Media | A2Q Archives | A2Q #54: The "Cafeteria" Edition | September 2, 2008: Welcome to this week's home video release highlights, a column tragically focused entirely on the American market. Sorry, rest of the world. Region locks are the home video industry's way of saying they still don't understand the Internet.

Roundup by VsRobot | Posted September 2, 2008

Out This Week

Before I Forget
An aging, HIV-postive gay lothario finds himself on the verge of destitution when his benefactor dies and his inheritance is challenged by the family. This is as much a picture about aging, death and one's personal legacy as it is "gay-themed."

How To Rob A Bank
Execrable reviews ("derivative, self-conscious") scared me away from watching this heist flick starring Nick Stahl. I thought Stahl was going to break out after Terminator 3, but unfortunately he's still stuck in roles like this.

Itty Bitty Titty Committee
Directed by Jamie Babbit (But I'm a Cheerleader!), IBTC is the story of a meek young lesbian who works at a plastic surgery clinic. When her place of work is defaced by a guerrilla feminist from the CiA (Clits in Action, natch) she begins to hang out with a crowd that challenges her beliefs and helps her begin her transformation from mousy young girl to bold, mosh pit-diver.

A few things struck me about this title: first, the DVD cover art is awful, especially compared to the theatrical posters which featured an artistic black and white photo of a jostling mosh pit rather than a close-up of two teenage girls kissing. I'm always curious about those skeevy guys who (perhaps unwittingly) rent films chock-full of gay issues and feminist messages based on their slightly-lurid box art. Does any of it sink in? Second, Guinevere Turner is in it, and she co-wrote and appeared in one of my favorite films, American Psycho, so I've been checking in on her career sporadically since then. Lastly, But I'm a Cheerleader! was a really great title for a film, but Itty Bitty Titty Committee is even better.

Married Life
Chris Cooper's character takes up with a pretty young mistress, and rather than ask his wife for a divorce decides to poison her. Because obviously she's better off dead than living without him! His friend, played by Pierce Brosnan, decides that he wants the mistress for himself and begins sniffing around. Comparable to In the Company of Men and set in post-WWII America, it appears to be the kind of dark drama that I can really sink my teeth into. Chris Cooper is always good, and Brosnan has shown in The Matador and The Tailor of Panama that he is a much better actor than his turns as Remington Steele or James Bond would suggest.

The Promotion
John C. Reilly is a really funny guy. Shame about all those Will Ferrell movies, but I guess a man's gotta earn a living. This film is about two ambitious supermarket employees competing for the manager position of the newly built location. Gamesmanship ensues.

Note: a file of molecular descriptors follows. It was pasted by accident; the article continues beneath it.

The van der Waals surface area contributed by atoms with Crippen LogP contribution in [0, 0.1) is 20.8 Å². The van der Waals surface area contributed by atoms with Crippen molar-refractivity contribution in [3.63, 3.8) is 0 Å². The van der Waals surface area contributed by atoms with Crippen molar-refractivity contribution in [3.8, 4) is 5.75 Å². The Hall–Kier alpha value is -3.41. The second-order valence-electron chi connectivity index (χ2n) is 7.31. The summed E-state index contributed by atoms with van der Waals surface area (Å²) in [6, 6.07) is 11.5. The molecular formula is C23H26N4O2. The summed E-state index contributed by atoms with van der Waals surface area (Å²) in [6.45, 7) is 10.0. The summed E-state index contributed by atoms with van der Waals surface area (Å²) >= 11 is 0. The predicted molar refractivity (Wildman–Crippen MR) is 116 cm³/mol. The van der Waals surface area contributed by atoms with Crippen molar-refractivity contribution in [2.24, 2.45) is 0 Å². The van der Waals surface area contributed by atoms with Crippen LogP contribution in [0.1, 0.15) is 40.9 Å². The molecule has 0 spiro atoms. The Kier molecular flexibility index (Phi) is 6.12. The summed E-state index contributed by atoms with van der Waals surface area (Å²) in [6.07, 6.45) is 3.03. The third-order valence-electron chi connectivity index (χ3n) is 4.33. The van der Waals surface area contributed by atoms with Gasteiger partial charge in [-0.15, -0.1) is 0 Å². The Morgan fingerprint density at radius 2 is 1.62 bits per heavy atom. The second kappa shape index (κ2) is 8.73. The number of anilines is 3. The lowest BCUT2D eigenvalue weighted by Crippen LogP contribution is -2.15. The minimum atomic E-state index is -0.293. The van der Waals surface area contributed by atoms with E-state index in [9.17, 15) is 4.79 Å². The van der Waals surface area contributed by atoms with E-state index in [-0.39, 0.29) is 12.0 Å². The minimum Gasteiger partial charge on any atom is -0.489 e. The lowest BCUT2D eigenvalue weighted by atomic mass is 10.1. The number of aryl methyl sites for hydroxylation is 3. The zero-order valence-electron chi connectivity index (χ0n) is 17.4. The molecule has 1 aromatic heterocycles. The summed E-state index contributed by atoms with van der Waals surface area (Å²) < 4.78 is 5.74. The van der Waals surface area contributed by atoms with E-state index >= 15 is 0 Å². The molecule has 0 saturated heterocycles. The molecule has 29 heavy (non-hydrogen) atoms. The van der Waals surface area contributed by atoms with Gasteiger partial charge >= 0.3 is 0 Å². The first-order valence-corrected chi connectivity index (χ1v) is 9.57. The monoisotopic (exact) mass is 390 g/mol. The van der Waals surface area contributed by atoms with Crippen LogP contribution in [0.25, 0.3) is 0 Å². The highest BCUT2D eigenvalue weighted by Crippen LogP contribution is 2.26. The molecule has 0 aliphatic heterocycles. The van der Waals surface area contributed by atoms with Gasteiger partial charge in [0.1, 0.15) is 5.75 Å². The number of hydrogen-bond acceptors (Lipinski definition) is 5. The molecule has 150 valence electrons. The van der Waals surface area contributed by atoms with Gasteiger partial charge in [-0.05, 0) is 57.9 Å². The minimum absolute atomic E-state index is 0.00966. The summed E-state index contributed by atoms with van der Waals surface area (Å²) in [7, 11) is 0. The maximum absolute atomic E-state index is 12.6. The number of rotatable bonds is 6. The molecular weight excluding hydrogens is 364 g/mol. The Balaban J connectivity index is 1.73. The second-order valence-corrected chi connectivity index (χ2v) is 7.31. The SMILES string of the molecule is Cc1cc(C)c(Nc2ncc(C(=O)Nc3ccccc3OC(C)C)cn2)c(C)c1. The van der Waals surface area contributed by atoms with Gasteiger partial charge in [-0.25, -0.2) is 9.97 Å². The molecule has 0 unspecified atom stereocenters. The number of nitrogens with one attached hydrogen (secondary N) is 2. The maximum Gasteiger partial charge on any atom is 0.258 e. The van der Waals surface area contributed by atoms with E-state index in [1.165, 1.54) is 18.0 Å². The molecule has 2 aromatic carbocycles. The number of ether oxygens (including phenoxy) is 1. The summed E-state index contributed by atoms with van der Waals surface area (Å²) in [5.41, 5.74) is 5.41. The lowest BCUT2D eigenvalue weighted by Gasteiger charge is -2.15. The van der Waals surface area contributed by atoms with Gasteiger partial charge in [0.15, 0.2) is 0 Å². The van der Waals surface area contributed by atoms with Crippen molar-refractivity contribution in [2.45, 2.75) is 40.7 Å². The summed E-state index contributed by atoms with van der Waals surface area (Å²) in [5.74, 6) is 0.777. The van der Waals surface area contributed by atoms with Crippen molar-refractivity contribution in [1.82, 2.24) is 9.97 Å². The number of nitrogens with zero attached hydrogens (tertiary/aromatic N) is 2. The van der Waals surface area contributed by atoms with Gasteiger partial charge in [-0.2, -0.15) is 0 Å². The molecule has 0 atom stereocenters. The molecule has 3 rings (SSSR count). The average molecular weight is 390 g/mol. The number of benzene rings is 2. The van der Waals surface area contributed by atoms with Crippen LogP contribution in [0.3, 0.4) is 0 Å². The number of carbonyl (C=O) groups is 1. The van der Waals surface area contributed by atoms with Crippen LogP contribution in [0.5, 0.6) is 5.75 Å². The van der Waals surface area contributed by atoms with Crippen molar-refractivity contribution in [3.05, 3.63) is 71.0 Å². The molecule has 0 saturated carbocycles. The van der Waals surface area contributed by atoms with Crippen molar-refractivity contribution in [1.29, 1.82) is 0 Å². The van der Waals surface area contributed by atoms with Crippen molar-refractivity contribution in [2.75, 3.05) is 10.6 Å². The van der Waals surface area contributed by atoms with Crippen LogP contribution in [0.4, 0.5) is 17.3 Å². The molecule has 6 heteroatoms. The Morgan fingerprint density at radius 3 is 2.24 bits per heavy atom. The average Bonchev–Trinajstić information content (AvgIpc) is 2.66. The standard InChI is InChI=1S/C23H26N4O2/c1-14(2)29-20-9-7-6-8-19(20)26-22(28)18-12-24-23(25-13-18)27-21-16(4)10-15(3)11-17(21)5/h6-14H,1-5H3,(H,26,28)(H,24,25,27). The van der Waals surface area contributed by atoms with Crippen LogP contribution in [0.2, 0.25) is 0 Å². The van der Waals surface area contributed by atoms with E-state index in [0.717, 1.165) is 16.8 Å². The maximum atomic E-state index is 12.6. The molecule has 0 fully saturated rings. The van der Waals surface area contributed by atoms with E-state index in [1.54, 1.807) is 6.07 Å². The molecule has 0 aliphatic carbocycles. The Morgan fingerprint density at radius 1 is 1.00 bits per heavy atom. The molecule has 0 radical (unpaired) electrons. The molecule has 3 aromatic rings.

Then She Found Me
Oh man, when a plot description begins by describing the main character as "staring down menopause" the alarms start to ring. Bail out! Bail out! Anyway, apparently this little indie (directed by and starring Helen Hunt) is about a depressed school teacher who is found by her biological mother, a local radio celebrity played by Bette Midler, soon after her adoptive mother dies.

Now you can watch your childhood being ravaged with the perfect image clarity and high-quality audio offered by Blu-ray! Of course, some early adopters (who turned out to have picked the wrong side in the format wars) had this in HD already -- but look at them now. Blu-ray won! And our prize: giant robots peeing on stuff. Somehow the victory feels hollow.

Under Siege 2
It is inscrutable the catalog titles that end up hitting BD. Why this and not, you know, a good movie?

Water Lillies
So this is a film about three teenage girls in the "whacked-out world" of synchronized swimming. I get the feeling a lot of people are going to rent this who normally wouldn't rent a French coming of age drama. They'll probably put in their cart next to the feminist drama Itty Bitty Titty Committee and last week's Penis Massage (not covered in the column, thankfully).


Cover art courtesy of Amazon. It's hard to choose a favorite among so many great tracks, but "The Greatest Love of All" is one of the best, most powerful songs ever written about self-preservation, dignity. Its universal message crosses all boundaries and instills one with the hope that it's not too late to better ourselves. Since, Elizabeth, it's impossible in this world we live in to empathize with others, we can always empathize with ourselves. It's an important message, crucial really. And it's beautifully stated on the album. Follow me on Twitter. You can also e-mail me at vsrobot [dot] blog [at] gmail [dot] com. Thanks for reading!